Social value is about understanding the changes that occur as a direct result of engagement with a project, initiative, organisation etc. However, when involving people in the SROI process, research is being conducted and in doing so, there must be ethical considerations. If an organisation engages with vulnerable adults or children, for example, how can you ensure that their specific needs are understood, that they are freely participating in the research and that they will not come to any harm as a result of taking part? As academic researchers based within the Centre for Public Health at Liverpool John Moores University, we are required to consider ethical aspects in all research we conduct, and formal approval must be given by the university’s ethics research committee prior to commencement. The University ethics committee’s Code of Conduct states that studies involving the administration of questionnaires or the use of interviews, observations and focus groups must obtain appropriate ethical approval. So, in conducting SROI evaluations, ethical approval must be sought for engagement activities which aim to understand the impact of an organisation.
Applying for ethical approval can be a daunting task if you have not had to consider research ethics before, but good working links with the chair of the ethics committee has made this process much simpler. We are usually able to seek approval through the university’s proportionate research route. This means that the application for approval is dealt with more quickly, and has a turnaround of approval usually in less than a fortnight. A document has to be prepared as part of the application for ethical approval, which outlines every aspect to the research: who you are involving, what the participants will be asked to do, how you inform them about the research and their rights to withdraw at any time. The ethics procedure forces evaluators to think about issues that may not have otherwise been considered, making them more aware of the impact of their work, while reducing risks to everyone and generally improving work.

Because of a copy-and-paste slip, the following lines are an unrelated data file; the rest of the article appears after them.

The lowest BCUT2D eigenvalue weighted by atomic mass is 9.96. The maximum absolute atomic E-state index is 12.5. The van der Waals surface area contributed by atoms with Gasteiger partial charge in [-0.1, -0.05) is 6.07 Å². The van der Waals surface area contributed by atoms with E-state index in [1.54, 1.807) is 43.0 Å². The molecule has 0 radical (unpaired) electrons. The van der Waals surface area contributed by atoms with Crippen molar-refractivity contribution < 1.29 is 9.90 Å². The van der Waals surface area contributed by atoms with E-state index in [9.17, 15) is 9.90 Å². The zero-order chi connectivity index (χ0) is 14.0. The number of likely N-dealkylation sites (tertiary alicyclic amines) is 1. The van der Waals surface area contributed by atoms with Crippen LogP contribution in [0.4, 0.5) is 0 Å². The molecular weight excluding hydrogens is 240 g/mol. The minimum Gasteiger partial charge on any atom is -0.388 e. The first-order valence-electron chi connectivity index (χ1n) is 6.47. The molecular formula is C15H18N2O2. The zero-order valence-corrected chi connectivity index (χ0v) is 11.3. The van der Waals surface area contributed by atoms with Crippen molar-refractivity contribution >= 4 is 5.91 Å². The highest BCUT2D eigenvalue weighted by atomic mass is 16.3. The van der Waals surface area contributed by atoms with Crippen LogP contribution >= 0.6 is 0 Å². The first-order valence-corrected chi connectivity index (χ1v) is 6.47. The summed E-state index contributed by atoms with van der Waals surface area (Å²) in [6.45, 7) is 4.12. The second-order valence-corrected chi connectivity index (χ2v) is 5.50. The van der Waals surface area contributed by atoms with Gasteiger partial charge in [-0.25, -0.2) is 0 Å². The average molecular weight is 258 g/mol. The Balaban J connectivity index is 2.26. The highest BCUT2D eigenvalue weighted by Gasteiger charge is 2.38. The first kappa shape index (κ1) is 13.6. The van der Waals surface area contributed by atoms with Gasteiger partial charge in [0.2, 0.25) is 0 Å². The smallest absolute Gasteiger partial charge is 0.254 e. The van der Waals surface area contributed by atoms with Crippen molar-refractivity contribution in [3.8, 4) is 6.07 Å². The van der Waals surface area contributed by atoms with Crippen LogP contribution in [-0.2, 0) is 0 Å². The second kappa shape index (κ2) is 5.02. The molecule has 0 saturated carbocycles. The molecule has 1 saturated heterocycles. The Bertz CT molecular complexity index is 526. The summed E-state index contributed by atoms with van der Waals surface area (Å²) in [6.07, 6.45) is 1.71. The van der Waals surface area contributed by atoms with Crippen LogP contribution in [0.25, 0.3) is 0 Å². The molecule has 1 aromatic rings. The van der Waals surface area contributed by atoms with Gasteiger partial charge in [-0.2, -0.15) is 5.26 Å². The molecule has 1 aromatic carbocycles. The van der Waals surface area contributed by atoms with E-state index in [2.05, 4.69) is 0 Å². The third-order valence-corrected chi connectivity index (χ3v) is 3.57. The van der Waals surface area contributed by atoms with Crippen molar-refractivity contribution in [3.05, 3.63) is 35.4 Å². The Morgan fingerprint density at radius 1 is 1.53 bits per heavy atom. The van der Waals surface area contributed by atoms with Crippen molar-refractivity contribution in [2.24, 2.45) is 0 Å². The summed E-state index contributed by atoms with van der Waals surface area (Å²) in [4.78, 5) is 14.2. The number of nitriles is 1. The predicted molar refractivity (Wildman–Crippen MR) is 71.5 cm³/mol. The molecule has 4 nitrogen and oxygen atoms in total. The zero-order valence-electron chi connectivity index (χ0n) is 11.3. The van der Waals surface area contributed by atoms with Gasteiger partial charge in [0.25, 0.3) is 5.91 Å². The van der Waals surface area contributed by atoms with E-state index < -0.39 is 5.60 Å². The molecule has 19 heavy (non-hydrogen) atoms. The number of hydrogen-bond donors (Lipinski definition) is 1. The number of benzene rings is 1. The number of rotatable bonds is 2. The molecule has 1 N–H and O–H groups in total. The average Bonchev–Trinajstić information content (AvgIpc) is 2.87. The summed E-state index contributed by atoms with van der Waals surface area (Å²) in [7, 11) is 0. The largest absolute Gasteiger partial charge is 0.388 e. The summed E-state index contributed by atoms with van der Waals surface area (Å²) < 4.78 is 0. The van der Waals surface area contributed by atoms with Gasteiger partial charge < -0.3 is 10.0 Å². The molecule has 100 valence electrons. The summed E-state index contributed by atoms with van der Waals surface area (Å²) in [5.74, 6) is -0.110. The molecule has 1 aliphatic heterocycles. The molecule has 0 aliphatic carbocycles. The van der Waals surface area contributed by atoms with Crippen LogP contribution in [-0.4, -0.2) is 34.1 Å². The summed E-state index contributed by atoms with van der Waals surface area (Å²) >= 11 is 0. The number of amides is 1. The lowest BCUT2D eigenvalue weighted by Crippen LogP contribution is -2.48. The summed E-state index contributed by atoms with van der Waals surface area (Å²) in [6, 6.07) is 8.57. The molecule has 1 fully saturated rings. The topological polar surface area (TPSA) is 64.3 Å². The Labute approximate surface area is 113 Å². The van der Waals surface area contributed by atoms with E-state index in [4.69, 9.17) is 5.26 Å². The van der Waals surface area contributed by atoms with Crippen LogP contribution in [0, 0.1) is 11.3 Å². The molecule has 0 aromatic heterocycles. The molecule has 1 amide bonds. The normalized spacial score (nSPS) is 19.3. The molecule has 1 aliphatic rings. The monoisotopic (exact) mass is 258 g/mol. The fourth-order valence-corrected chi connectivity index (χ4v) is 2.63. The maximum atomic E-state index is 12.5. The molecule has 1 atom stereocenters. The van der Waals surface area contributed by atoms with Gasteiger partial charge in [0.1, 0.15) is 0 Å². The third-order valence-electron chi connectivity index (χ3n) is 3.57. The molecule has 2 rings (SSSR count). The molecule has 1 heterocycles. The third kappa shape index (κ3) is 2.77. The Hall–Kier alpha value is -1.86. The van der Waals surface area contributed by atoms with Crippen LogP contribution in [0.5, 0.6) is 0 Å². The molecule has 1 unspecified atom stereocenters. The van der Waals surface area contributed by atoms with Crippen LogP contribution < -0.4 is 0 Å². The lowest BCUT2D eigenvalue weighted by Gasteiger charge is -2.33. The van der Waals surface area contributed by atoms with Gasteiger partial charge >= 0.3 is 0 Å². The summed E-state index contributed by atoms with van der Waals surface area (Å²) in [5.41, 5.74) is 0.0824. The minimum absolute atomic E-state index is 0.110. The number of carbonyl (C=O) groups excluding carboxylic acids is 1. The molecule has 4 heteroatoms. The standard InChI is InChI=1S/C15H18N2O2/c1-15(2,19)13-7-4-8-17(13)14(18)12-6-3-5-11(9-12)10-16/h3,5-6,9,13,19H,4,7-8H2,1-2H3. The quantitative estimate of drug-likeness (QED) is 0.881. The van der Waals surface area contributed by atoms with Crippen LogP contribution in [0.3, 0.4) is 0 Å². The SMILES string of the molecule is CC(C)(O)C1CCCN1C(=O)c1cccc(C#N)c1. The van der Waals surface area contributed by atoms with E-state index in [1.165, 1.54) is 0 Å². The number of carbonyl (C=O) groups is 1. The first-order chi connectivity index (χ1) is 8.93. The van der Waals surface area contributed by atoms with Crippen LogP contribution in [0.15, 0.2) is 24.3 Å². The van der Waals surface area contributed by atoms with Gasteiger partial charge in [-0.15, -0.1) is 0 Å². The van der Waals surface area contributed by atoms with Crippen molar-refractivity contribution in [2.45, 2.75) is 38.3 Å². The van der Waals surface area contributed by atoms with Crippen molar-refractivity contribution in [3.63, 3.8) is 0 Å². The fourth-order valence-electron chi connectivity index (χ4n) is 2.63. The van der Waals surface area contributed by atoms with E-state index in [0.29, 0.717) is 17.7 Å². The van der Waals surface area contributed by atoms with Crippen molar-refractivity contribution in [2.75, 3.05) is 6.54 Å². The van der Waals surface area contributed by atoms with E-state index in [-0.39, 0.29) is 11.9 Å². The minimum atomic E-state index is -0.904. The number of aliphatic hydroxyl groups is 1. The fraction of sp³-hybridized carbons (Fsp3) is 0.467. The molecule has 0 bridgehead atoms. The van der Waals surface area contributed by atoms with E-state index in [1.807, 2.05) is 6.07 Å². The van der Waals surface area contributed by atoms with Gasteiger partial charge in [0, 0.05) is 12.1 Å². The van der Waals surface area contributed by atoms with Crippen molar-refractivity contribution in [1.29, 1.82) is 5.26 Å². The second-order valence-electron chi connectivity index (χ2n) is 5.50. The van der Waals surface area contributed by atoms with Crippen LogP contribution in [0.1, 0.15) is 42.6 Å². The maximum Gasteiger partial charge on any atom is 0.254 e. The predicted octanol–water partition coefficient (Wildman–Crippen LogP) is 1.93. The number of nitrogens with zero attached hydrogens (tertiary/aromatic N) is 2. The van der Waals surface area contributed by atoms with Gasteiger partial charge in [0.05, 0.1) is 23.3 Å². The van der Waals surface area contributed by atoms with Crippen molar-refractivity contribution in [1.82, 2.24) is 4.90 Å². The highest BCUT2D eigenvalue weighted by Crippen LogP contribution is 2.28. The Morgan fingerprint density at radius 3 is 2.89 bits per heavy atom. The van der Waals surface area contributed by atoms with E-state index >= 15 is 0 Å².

While social impact analysts do not necessarily need to gain formal ethical approval for their engagement work as part of the SROI process, it is still necessary to consider the ethical implications and any potential negative impact on participants. There are many lessons which can be gained from the ethical approval process that is very relevant for public and private sectors:
• Ensure those participating in engagement activities are fully aware of what the purpose of their involvement is, and what they are being asked to do. It is important that they know what they are agreeing to and that they can opt-out at any time.
• Consider data protection issues: what will happen to the information that is and who will it be shared with?
• Consider how confidentiality and anonymity for those involved is maintained.
• Think about the power balances in the researcher-participant relationship, participants should never be coerced into participating.
• Consider any risks to the researcher and participants – including venue, when it will be held, and how long it may take.
Ethical consideration ensures that those participating in SROI evaluations are doing so in a safe and ethical way, ensuring robustness of the data that is gained. Whilst this rigour is necessary for the research we do, it is also a necessary consideration of anyone who involves the public as part of any evaluation. For more details of the research ethics process at Liverpool John Moores University visit:
Applied Health and Wellbeing Partnership at the Centre for Public Health, Liverpool John Moores University
Email: [email protected]; Tel: 0151 231 4384